The execution of a visual inspection entails the exposure of the inspector to workplace hazards in the place where the asset is operating. To mitigate these risks, it is necessary to inform the inspector of these risks through an industrial safety assessment that identifies the risks at the inspection site.

The most common workplace hazards an inspector is exposed to are:

  • Loss of control of the vehicle.
  • Loss of control of the team.
  • Interaction between people, equipment and vehicles.
  • Rockfall or ground fault.
  • Loss of control in handling explosives.
  • Loss of control in lifting maneuvers.
  • Loss of balance or fall from height.
  • Structural failure
  • Falling objects.
  • Contact with electrical energy.
  • Uncontrolled release of energy.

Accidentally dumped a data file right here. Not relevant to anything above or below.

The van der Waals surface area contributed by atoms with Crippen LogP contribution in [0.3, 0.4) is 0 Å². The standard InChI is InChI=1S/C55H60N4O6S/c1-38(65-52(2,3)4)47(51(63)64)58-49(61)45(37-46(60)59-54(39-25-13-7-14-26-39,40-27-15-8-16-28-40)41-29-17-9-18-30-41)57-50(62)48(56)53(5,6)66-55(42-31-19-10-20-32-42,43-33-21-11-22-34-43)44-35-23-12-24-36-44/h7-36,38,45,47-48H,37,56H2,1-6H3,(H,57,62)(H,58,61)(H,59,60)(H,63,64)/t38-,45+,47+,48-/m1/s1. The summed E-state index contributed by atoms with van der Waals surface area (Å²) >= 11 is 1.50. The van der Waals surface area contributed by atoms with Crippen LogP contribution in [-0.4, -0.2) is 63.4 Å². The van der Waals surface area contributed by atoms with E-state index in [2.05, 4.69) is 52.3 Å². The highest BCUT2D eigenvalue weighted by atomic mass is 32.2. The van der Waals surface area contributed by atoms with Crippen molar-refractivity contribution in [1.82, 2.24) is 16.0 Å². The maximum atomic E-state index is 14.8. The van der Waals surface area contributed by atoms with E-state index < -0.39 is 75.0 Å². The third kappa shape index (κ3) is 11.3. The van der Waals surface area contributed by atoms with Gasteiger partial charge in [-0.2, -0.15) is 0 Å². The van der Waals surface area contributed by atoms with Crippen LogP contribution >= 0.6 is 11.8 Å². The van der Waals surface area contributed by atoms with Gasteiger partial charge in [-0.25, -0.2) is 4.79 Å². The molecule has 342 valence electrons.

• Confined space.
  • Entrapment with moving parts.
  • Contact with dangerous substances.
  • Fire (explosive atmosphere).
Figure 1: Workplace hazards in visual inspections in predictive maintenance.

The identification of workplace risks or hazards in the area where a visual inspection is to be carried out must be in accordance with a workplace risk prevention policy of the company that owns the assets. When designing visual inspections, it should be done in coordination with the department or person in charge of said prevention. Likewise, inspectors should be trained in the prevention, provided with individual protection equipment, and made periodic medical reviews.

Once the inspectors are in a workplace risk prevention plan, it makes sense to make them aware of the risks to which they are exposed during each inspection. A well-managed visual inspection plan remembers the risks before every field inspection.